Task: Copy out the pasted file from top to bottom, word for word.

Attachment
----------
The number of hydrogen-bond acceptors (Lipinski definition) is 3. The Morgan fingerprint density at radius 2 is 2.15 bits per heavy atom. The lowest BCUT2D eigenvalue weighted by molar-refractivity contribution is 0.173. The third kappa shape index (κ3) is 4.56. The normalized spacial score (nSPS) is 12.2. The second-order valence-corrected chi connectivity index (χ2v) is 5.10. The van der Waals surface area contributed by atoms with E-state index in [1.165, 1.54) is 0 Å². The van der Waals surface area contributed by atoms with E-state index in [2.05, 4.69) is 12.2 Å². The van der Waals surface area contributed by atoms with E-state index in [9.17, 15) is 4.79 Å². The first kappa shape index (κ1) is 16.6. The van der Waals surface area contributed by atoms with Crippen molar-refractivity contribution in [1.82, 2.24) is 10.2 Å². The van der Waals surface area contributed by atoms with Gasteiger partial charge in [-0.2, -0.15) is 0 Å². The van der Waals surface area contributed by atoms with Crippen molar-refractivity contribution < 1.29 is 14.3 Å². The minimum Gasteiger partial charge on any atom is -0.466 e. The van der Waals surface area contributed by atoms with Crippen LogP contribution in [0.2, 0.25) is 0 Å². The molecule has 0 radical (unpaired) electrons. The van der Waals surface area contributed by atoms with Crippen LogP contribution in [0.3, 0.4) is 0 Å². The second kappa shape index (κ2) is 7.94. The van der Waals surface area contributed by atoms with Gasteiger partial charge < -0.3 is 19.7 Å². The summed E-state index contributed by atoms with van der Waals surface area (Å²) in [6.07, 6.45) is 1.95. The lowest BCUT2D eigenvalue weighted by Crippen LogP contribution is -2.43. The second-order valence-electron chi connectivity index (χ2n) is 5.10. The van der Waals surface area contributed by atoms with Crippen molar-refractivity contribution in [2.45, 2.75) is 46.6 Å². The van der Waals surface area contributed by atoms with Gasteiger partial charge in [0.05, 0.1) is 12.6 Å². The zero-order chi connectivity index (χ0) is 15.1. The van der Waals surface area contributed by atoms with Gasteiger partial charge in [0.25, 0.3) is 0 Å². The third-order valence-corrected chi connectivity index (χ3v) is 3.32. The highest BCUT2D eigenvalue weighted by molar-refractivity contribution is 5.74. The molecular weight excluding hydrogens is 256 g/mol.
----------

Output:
The number of hydrogen-bond acceptors (Lipinski definition) is 3. The Morgan fingerprint density at radius 2 is 2.15 bits per heavy atom. The lowest BCUT2D eigenvalue weighted by molar-refractivity contribution is 0.173. The third kappa shape index (κ3) is 4.56. The normalized spacial score (nSPS) is 12.2. The second-order valence-corrected chi connectivity index (χ2v) is 5.10. The van der Waals surface area contributed by atoms with E-state index in [1.165, 1.54) is 0 Å². The van der Waals surface area contributed by atoms with E-state index in [2.05, 4.69) is 12.2 Å². The van der Waals surface area contributed by atoms with E-state index in [9.17, 15) is 4.79 Å². The first kappa shape index (κ1) is 16.6. The van der Waals surface area contributed by atoms with Crippen molar-refractivity contribution in [1.82, 2.24) is 10.2 Å². The van der Waals surface area contributed by atoms with Gasteiger partial charge in [-0.2, -0.15) is 0 Å². The van der Waals surface area contributed by atoms with Crippen molar-refractivity contribution < 1.29 is 14.3 Å². The minimum Gasteiger partial charge on any atom is -0.466 e. The van der Waals surface area contributed by atoms with Crippen LogP contribution in [0.2, 0.25) is 0 Å². The molecule has 0 radical (unpaired) electrons. The van der Waals surface area contributed by atoms with Crippen LogP contribution in [0.3, 0.4) is 0 Å². The second kappa shape index (κ2) is 7.94. The van der Waals surface area contributed by atoms with Gasteiger partial charge < -0.3 is 19.7 Å². The summed E-state index contributed by atoms with van der Waals surface area (Å²) in [6.07, 6.45) is 1.95. The lowest BCUT2D eigenvalue weighted by Crippen LogP contribution is -2.43. The second-order valence-electron chi connectivity index (χ2n) is 5.10. The van der Waals surface area contributed by atoms with Crippen molar-refractivity contribution in [2.45, 2.75) is 46.6 Å². The van der Waals surface area contributed by atoms with Gasteiger partial charge in [0.05, 0.1) is 12.6 Å². The zero-order chi connectivity index (χ0) is 15.1. The van der Waals surface area contributed by atoms with Gasteiger partial charge in [0.25, 0.3) is 0 Å². The third-order valence-corrected chi connectivity index (χ3v) is 3.32. The highest BCUT2D eigenvalue weighted by molar-refractivity contribution is 5.74. The molecular weight excluding hydrogens is 256 g/mol.